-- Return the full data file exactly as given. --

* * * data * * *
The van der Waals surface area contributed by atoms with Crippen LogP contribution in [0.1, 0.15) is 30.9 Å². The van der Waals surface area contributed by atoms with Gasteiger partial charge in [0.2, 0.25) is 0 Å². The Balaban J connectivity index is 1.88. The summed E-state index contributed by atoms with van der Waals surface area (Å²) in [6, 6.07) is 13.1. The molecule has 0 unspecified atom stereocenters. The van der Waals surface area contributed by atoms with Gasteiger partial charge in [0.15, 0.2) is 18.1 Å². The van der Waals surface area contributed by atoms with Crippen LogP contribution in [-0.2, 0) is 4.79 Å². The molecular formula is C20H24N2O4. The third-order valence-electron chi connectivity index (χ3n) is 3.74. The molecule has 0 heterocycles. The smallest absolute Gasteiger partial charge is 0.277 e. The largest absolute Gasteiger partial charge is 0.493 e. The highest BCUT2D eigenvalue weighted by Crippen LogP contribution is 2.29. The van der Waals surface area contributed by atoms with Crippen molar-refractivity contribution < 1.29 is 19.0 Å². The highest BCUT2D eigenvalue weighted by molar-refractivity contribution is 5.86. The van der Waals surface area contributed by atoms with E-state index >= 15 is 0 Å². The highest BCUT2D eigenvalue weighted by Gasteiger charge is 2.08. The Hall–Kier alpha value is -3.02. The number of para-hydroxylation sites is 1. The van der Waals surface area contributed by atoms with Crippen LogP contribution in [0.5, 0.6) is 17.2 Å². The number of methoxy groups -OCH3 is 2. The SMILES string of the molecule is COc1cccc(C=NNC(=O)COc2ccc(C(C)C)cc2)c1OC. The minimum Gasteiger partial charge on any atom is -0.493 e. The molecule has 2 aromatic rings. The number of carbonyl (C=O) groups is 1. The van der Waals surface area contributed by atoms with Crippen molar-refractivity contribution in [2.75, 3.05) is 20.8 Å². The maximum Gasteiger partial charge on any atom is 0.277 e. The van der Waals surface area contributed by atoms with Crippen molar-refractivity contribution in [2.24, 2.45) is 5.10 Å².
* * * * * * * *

The van der Waals surface area contributed by atoms with Crippen LogP contribution in [0.1, 0.15) is 30.9 Å². The van der Waals surface area contributed by atoms with Gasteiger partial charge in [0.2, 0.25) is 0 Å². The Balaban J connectivity index is 1.88. The summed E-state index contributed by atoms with van der Waals surface area (Å²) in [6, 6.07) is 13.1. The molecule has 0 unspecified atom stereocenters. The van der Waals surface area contributed by atoms with Gasteiger partial charge in [0.15, 0.2) is 18.1 Å². The van der Waals surface area contributed by atoms with Crippen LogP contribution in [-0.2, 0) is 4.79 Å². The molecular formula is C20H24N2O4. The third-order valence-electron chi connectivity index (χ3n) is 3.74. The molecule has 0 heterocycles. The smallest absolute Gasteiger partial charge is 0.277 e. The largest absolute Gasteiger partial charge is 0.493 e. The highest BCUT2D eigenvalue weighted by Crippen LogP contribution is 2.29. The van der Waals surface area contributed by atoms with Crippen molar-refractivity contribution < 1.29 is 19.0 Å². The highest BCUT2D eigenvalue weighted by molar-refractivity contribution is 5.86. The van der Waals surface area contributed by atoms with E-state index >= 15 is 0 Å². The highest BCUT2D eigenvalue weighted by Gasteiger charge is 2.08. The Hall–Kier alpha value is -3.02. The number of para-hydroxylation sites is 1. The van der Waals surface area contributed by atoms with Crippen LogP contribution in [0.5, 0.6) is 17.2 Å². The number of methoxy groups -OCH3 is 2. The SMILES string of the molecule is COc1cccc(C=NNC(=O)COc2ccc(C(C)C)cc2)c1OC. The minimum Gasteiger partial charge on any atom is -0.493 e. The molecule has 2 aromatic rings. The number of carbonyl (C=O) groups is 1. The van der Waals surface area contributed by atoms with Crippen molar-refractivity contribution in [2.75, 3.05) is 20.8 Å². The maximum Gasteiger partial charge on any atom is 0.277 e. The van der Waals surface area contributed by atoms with Crippen molar-refractivity contribution in [2.24, 2.45) is 5.10 Å².